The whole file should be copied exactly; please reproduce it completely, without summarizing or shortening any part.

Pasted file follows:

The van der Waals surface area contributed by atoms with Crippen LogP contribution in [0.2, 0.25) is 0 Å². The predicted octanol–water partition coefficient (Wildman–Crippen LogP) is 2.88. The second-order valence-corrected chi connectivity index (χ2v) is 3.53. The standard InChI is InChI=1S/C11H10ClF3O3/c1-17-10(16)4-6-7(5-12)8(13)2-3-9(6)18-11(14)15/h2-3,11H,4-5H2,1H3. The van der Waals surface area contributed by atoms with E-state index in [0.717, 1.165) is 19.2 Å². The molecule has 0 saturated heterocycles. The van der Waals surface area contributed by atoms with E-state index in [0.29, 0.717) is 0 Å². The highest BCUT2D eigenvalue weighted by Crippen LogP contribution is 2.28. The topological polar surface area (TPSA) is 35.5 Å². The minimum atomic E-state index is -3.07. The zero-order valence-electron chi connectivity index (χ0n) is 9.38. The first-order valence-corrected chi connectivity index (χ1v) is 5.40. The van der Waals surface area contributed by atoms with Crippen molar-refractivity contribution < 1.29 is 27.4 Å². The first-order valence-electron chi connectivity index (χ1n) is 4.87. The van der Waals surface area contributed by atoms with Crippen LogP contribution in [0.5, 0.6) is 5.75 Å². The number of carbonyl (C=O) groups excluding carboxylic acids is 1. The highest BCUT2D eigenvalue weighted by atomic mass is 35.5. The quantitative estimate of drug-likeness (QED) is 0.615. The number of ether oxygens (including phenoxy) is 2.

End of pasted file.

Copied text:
The van der Waals surface area contributed by atoms with Crippen LogP contribution in [0.2, 0.25) is 0 Å². The predicted octanol–water partition coefficient (Wildman–Crippen LogP) is 2.88. The second-order valence-corrected chi connectivity index (χ2v) is 3.53. The standard InChI is InChI=1S/C11H10ClF3O3/c1-17-10(16)4-6-7(5-12)8(13)2-3-9(6)18-11(14)15/h2-3,11H,4-5H2,1H3. The van der Waals surface area contributed by atoms with E-state index in [0.717, 1.165) is 19.2 Å². The molecule has 0 saturated heterocycles. The van der Waals surface area contributed by atoms with E-state index in [0.29, 0.717) is 0 Å². The highest BCUT2D eigenvalue weighted by Crippen LogP contribution is 2.28. The topological polar surface area (TPSA) is 35.5 Å². The minimum atomic E-state index is -3.07. The zero-order valence-electron chi connectivity index (χ0n) is 9.38. The first-order valence-corrected chi connectivity index (χ1v) is 5.40. The van der Waals surface area contributed by atoms with Crippen molar-refractivity contribution < 1.29 is 27.4 Å². The first-order valence-electron chi connectivity index (χ1n) is 4.87. The van der Waals surface area contributed by atoms with Crippen LogP contribution in [0.5, 0.6) is 5.75 Å². The number of carbonyl (C=O) groups excluding carboxylic acids is 1. The highest BCUT2D eigenvalue weighted by atomic mass is 35.5. The quantitative estimate of drug-likeness (QED) is 0.615. The number of ether oxygens (including phenoxy) is 2.